goat

Introduction :

There Are Over 300 Distinct Breeds Of Goat. Goats Are One Of The Oldest Domesticated Species And Have Been Used For Their Milk, Meat, Hair And Skins Over Much Of The World.

Goats Are Considered Small Livestock Animals, Compared To Bigger Animals Such As Cattle, Camels And Horses But Larger Than Micro Live Stock Such As Poultry, Rabbits, Cavies And Bees. Each Recognized Breed Of Goats Has Specific Weight Ranges Which Vary From Over 300 lbs For Bucks Of Larger Breeds Such As The Boer To 45 To 60 lbs For Smaller Goat Does. Within Each Breed, Different Strains Or Bloodlines May Have Different Recognized Sizes. At The Bottom Of The Size Range Are Miniature Breeds Such As The African Pigmy Which Stand 16 To 23 Inches At The Shoulder As Adults. Goats Are Among The Earliest Animals Domesticated By Humans.

Human Touch :

Goat Meat Is Popularly Known As “ Mutton “ And It Can Be Prepared In A Variety Of Ways Including Stewing, Baking, Grilling, Barbecuing, Canning And Frying; It Can Be Minced, Curried Or Made Into Sausage. Due To Its Low Fat Content The Meat Can Toughen At High Temperatures If Cooked Without Additional Moisture. One Of The Most Popular Goats Grown For Meat Is The South African Boer Introduced Into The United States In The Early 1990s. The New Zealand Kiko Is Also Considered A Meat Breed As Is The Myotonic Or ” Fainting Goat ” A Breed Originating In Tennessee.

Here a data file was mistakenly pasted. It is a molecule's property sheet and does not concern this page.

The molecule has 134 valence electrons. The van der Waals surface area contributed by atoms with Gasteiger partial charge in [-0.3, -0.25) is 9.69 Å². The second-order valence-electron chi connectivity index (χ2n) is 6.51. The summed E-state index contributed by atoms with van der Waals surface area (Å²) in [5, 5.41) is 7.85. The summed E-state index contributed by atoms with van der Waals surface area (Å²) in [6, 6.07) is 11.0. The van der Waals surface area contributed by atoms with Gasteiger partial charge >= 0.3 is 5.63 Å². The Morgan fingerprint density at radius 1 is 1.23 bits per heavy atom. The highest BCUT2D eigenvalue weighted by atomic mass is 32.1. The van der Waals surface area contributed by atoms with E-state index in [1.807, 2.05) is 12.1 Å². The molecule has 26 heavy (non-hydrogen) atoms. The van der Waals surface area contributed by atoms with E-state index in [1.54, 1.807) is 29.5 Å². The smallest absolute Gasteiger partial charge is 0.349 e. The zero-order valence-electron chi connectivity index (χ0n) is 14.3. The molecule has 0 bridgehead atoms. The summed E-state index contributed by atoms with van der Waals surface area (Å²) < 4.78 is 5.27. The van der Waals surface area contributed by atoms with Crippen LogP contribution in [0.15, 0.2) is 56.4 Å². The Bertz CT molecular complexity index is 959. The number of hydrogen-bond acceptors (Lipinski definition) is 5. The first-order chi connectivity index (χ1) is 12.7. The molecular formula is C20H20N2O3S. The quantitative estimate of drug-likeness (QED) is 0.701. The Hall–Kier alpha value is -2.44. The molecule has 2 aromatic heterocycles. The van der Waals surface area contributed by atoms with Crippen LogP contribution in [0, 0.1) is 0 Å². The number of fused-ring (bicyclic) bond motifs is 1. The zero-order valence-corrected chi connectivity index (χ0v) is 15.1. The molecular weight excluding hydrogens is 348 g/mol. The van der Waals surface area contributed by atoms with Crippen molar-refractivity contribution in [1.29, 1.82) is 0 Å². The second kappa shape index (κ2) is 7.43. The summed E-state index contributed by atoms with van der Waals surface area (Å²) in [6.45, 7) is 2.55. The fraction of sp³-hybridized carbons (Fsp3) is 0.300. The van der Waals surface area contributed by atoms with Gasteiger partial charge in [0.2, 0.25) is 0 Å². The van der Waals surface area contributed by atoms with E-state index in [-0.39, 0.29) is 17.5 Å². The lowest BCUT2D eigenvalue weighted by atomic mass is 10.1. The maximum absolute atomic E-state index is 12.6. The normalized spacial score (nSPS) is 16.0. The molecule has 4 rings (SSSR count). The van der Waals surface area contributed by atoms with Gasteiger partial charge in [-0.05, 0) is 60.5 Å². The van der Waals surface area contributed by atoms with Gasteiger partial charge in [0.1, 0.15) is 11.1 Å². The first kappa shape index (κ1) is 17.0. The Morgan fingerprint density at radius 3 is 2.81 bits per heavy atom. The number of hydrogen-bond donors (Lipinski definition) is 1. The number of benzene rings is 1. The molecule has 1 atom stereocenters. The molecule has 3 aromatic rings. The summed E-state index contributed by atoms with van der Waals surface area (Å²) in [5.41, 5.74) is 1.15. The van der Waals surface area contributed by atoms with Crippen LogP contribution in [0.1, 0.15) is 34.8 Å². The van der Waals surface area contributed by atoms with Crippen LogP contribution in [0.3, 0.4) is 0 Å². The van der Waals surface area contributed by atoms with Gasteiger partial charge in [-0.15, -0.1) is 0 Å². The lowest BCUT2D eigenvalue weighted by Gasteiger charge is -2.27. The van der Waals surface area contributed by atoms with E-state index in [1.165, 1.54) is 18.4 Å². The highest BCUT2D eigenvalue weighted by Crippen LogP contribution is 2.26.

Goats Produce About 2% Of The World’s Total Annual Milk Supply. Goat Milk Is Commonly Processed Into Cheese, Butter, Ice Cream, Yogurt, Cajeta And Other Products.

Farmers Began To Herd Wild Goats For Easy Access To Milk And Meat, Primarily As Well As For Their Dung Which Was Used As Fuel And Their Bones, Hair And Sinew For Clothing, Building And Tools.